male is, I guess, should
be in charge, take care of
his home and family, stuff
like that.”
– Carl, White male
• Female as nurturer

“I have to be there for my
boyfriend and support
him and take care of
him.”
– Ann,
White female
Protected
• Supported
 “I don’t have a problem if
my husband was my
provider and I didn’t work
and I raised the kids.”
– Ann, White female
Individual Agency and Group Constraints Positions
of Black and White females and males
Individual Agency
Females
Males
Antoinette James
Lakeisha Malcolm
Marjorie
Kendra
Joan
Group Constraints
Females
Males
Brian
Carl
Leon
Travis
White female
Black female
Black male
White male
Individual Agency
• Emphasizing humanity

“I feel that to be a person,
period, you have to be
responsible, regardless of
whether you’re male or
female.”
Group Constraints
• Male stereotypes

Males are viewed as
“corrupt”, “wild and
crazy”
– Travis, White male
– James, Black male
• Overcoming gender
constraints

“I have to keep focused on
what I want to do with my life
and I can’t let people, or
things like boys and stuff, get
in my way.”
- Lakeisha, Black female
• Intersectionality and
stereotypes

“You get blamed for stuff
that you didn’t even do. It’s
a double negative when
you’re a black male
teenager.”
– Brian, Black
male
Virtuous Status and Presumed Guilty Status Positions
of Black and White females and males
Virtuous Status
Females
Stacy
Colette
Ann
Jane
Males
Presumed Guilty
Status
Females
Males
Belinda
Colette
Katrina
Jane
White female
Black female
Black male
White male
Virtuous Status
• Entitlement through
experience

“It’s more acceptable for a girl
my age to have babies.”
– Ann, White female
• Autonomy

“I hate for a person to
approach me wrong.”
– Stacy, Black female
• Apportion blame to others

“silly” for girls to have sex to
keep boyfriends
– Colette, Black female
Presumed Guilty Status
• Guilt by association

“It’s amazing how you tell
people where you go to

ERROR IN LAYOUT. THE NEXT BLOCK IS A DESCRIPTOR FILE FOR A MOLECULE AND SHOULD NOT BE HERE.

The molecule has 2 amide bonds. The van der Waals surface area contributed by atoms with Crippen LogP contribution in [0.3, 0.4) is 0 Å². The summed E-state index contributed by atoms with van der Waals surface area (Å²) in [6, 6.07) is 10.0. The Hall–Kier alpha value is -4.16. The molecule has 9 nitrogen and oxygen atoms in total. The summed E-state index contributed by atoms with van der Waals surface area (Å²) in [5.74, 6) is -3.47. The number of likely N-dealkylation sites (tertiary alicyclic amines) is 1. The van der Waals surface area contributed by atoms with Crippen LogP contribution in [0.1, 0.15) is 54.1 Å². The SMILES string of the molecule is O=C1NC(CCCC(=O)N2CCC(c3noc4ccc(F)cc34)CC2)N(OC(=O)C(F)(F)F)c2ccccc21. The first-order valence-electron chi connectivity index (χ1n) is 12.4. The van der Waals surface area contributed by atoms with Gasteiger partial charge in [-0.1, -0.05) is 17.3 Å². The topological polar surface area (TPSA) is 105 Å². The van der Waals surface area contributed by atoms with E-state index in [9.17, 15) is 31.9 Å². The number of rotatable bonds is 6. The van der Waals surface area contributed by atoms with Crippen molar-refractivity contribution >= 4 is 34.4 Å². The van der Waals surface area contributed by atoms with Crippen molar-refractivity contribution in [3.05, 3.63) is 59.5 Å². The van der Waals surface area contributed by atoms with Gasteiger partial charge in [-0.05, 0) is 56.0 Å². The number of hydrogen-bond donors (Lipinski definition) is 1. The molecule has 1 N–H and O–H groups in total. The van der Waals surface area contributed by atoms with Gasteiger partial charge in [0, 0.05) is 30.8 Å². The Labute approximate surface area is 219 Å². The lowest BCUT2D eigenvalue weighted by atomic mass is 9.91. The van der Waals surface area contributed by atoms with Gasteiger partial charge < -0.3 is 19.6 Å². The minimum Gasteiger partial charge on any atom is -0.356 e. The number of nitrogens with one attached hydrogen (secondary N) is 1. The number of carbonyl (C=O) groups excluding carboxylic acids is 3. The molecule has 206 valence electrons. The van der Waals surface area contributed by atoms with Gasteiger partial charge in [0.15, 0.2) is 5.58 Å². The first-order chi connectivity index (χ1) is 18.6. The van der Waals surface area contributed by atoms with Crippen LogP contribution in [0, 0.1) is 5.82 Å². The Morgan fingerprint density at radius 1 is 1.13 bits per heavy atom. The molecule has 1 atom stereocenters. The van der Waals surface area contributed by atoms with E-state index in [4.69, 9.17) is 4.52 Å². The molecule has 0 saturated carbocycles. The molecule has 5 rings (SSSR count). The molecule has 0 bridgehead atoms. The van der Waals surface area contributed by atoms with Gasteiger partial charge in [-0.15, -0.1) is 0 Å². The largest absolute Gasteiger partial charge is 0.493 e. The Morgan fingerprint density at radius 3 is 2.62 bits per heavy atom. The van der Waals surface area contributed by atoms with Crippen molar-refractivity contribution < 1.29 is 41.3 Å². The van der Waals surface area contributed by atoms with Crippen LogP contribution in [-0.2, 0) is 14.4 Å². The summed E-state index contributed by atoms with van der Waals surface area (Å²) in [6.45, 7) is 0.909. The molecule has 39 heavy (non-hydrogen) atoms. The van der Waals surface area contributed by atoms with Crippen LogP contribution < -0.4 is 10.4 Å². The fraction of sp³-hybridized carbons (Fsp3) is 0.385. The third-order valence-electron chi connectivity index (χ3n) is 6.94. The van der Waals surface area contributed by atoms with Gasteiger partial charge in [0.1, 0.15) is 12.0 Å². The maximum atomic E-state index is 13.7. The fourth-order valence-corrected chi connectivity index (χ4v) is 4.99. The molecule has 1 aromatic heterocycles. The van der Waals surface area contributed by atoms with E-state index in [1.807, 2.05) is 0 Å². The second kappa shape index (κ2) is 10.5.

school, and they find out it’s
all girls, and especially boys,
and they’re like, what are you
all lesbians or something?”
– Belinda, Black female
Subject Positions of Black and White females and males
EMPOWERMENT
Females
Tracy
Black female
White female
Dominance
Black male
White male
Ann
Provider/
Protector
Individual
Agency
Virtuous
Status
Antionette
Lakeisha
Marjorie
Kendra
Joan
Stacy
Colette
Ann
Jane
DISEMPOWERMENT
Males
Clarence
Anthony
Henry
Leon
Travis
George
Carl
Brian
Henry
Leon
Carl
James
Malcolm
Females
Tracy
Belinda
Lakeisha
Marginalization
Males
Leon
Kendra
Katrina
Antoinette
Crystal
Ann
Dependent
Brian
Carl
Leon
Group
Constraints
Presumed
Guilty
Status
Belinda
Colette
Katrina
Jane
Summary of Findings
Empowered representations of gender were shaped
by:
1. Positioning the person as “an individual” and
emphasizing a common humanity
2. Ascribing personal responsibility to the
individual
3. Renouncing historical and institutional restraints
associated with constraining gender roles
4. Endorsing positions that were situated in the
traditional discourses of power
Conclusion
•
Representations of power were apparent in
adolescents’ accounts of what their gender
means to them
•
Findings are intended to open new avenues for
exploring the complexity of gender identity
•
Possible to understand how adolescents’
representations of power create both
opportunities and barriers
Thank you!
•
For more information about this paper and
other research projects, please visit
http://rcgd.isr.umich.edu/garp/
Language Culture
• Although there is a number of available
discourses, some discourses are more
privileged than others
• Variation in discourses allows for fluidity of
gender-related identities
Sample and Procedure
• 16 (11 = female, 5 = male) African American
adolescents
• 8 (4 = female, 4 = male) European American
adolescents
• Semi-structured interviews at the end of 11th grade
by matched interviewers
• Interview protocol: Meaning and salience of
race/ethnicity, gender, and spirituality